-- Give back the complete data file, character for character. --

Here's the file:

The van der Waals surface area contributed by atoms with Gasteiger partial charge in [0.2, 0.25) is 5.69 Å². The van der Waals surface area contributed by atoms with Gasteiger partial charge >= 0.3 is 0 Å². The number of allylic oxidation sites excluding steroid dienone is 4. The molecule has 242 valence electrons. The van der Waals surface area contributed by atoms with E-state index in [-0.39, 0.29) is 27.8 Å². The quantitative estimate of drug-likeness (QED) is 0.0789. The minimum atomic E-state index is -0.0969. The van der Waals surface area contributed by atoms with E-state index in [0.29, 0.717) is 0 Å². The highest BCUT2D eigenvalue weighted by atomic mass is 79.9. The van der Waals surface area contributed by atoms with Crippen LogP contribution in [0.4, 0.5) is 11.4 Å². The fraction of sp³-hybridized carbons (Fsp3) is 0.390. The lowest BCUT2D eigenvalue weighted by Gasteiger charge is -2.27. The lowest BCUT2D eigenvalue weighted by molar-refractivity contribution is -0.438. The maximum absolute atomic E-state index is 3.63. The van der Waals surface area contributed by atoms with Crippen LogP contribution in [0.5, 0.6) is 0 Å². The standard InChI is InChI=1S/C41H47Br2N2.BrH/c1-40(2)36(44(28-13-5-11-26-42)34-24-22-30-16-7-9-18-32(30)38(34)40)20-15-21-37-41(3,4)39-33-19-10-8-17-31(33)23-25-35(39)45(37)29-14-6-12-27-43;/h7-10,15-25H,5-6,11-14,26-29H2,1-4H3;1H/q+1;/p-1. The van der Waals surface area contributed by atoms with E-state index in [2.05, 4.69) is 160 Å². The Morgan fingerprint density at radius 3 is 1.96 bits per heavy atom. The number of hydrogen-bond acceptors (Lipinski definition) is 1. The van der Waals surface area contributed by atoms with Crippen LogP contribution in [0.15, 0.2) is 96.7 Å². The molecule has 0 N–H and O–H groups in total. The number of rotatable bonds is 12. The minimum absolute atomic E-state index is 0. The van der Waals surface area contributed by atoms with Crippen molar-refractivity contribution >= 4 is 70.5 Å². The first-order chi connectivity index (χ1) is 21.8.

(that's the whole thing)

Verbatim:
The van der Waals surface area contributed by atoms with Gasteiger partial charge in [0.2, 0.25) is 5.69 Å². The van der Waals surface area contributed by atoms with Gasteiger partial charge >= 0.3 is 0 Å². The number of allylic oxidation sites excluding steroid dienone is 4. The molecule has 242 valence electrons. The van der Waals surface area contributed by atoms with E-state index in [-0.39, 0.29) is 27.8 Å². The quantitative estimate of drug-likeness (QED) is 0.0789. The minimum atomic E-state index is -0.0969. The van der Waals surface area contributed by atoms with E-state index in [0.29, 0.717) is 0 Å². The highest BCUT2D eigenvalue weighted by atomic mass is 79.9. The van der Waals surface area contributed by atoms with Crippen LogP contribution in [0.4, 0.5) is 11.4 Å². The fraction of sp³-hybridized carbons (Fsp3) is 0.390. The lowest BCUT2D eigenvalue weighted by Gasteiger charge is -2.27. The lowest BCUT2D eigenvalue weighted by molar-refractivity contribution is -0.438. The maximum absolute atomic E-state index is 3.63. The van der Waals surface area contributed by atoms with Crippen LogP contribution in [0.5, 0.6) is 0 Å². The standard InChI is InChI=1S/C41H47Br2N2.BrH/c1-40(2)36(44(28-13-5-11-26-42)34-24-22-30-16-7-9-18-32(30)38(34)40)20-15-21-37-41(3,4)39-33-19-10-8-17-31(33)23-25-35(39)45(37)29-14-6-12-27-43;/h7-10,15-25H,5-6,11-14,26-29H2,1-4H3;1H/q+1;/p-1. The van der Waals surface area contributed by atoms with E-state index in [2.05, 4.69) is 160 Å². The Morgan fingerprint density at radius 3 is 1.96 bits per heavy atom. The number of hydrogen-bond acceptors (Lipinski definition) is 1. The van der Waals surface area contributed by atoms with Crippen LogP contribution in [0.15, 0.2) is 96.7 Å². The molecule has 0 N–H and O–H groups in total. The number of rotatable bonds is 12. The minimum absolute atomic E-state index is 0. The van der Waals surface area contributed by atoms with Crippen molar-refractivity contribution >= 4 is 70.5 Å². The first-order chi connectivity index (χ1) is 21.8.